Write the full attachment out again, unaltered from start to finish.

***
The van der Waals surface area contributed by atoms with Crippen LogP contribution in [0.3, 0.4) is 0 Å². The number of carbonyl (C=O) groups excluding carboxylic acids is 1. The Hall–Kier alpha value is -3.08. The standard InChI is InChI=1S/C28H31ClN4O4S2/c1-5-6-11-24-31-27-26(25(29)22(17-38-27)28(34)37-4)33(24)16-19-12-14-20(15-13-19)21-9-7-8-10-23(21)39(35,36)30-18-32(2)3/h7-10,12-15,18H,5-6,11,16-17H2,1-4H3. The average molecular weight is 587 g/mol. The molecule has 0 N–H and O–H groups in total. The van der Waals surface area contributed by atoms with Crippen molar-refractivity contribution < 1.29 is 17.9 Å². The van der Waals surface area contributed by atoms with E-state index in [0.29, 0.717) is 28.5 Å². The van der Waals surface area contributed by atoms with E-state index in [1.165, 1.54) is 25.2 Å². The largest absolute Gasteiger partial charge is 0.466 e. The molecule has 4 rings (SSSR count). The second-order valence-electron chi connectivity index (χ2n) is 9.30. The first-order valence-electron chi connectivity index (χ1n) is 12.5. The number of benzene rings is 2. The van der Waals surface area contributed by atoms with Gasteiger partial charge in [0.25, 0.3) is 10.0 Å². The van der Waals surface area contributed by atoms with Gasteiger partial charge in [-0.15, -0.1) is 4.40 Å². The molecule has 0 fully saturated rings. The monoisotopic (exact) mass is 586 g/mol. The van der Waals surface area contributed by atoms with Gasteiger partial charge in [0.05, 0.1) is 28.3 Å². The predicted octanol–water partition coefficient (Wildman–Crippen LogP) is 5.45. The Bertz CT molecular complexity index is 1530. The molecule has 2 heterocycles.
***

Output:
The van der Waals surface area contributed by atoms with Crippen LogP contribution in [0.3, 0.4) is 0 Å². The number of carbonyl (C=O) groups excluding carboxylic acids is 1. The Hall–Kier alpha value is -3.08. The standard InChI is InChI=1S/C28H31ClN4O4S2/c1-5-6-11-24-31-27-26(25(29)22(17-38-27)28(34)37-4)33(24)16-19-12-14-20(15-13-19)21-9-7-8-10-23(21)39(35,36)30-18-32(2)3/h7-10,12-15,18H,5-6,11,16-17H2,1-4H3. The average molecular weight is 587 g/mol. The molecule has 0 N–H and O–H groups in total. The van der Waals surface area contributed by atoms with Crippen molar-refractivity contribution < 1.29 is 17.9 Å². The van der Waals surface area contributed by atoms with E-state index in [0.29, 0.717) is 28.5 Å². The van der Waals surface area contributed by atoms with E-state index in [1.165, 1.54) is 25.2 Å². The largest absolute Gasteiger partial charge is 0.466 e. The molecule has 4 rings (SSSR count). The second-order valence-electron chi connectivity index (χ2n) is 9.30. The first-order valence-electron chi connectivity index (χ1n) is 12.5. The number of benzene rings is 2. The van der Waals surface area contributed by atoms with Gasteiger partial charge in [0.25, 0.3) is 10.0 Å². The van der Waals surface area contributed by atoms with Gasteiger partial charge in [-0.15, -0.1) is 4.40 Å². The molecule has 0 fully saturated rings. The monoisotopic (exact) mass is 586 g/mol. The van der Waals surface area contributed by atoms with Gasteiger partial charge in [0.05, 0.1) is 28.3 Å². The predicted octanol–water partition coefficient (Wildman–Crippen LogP) is 5.45. The Bertz CT molecular complexity index is 1530. The molecule has 2 heterocycles.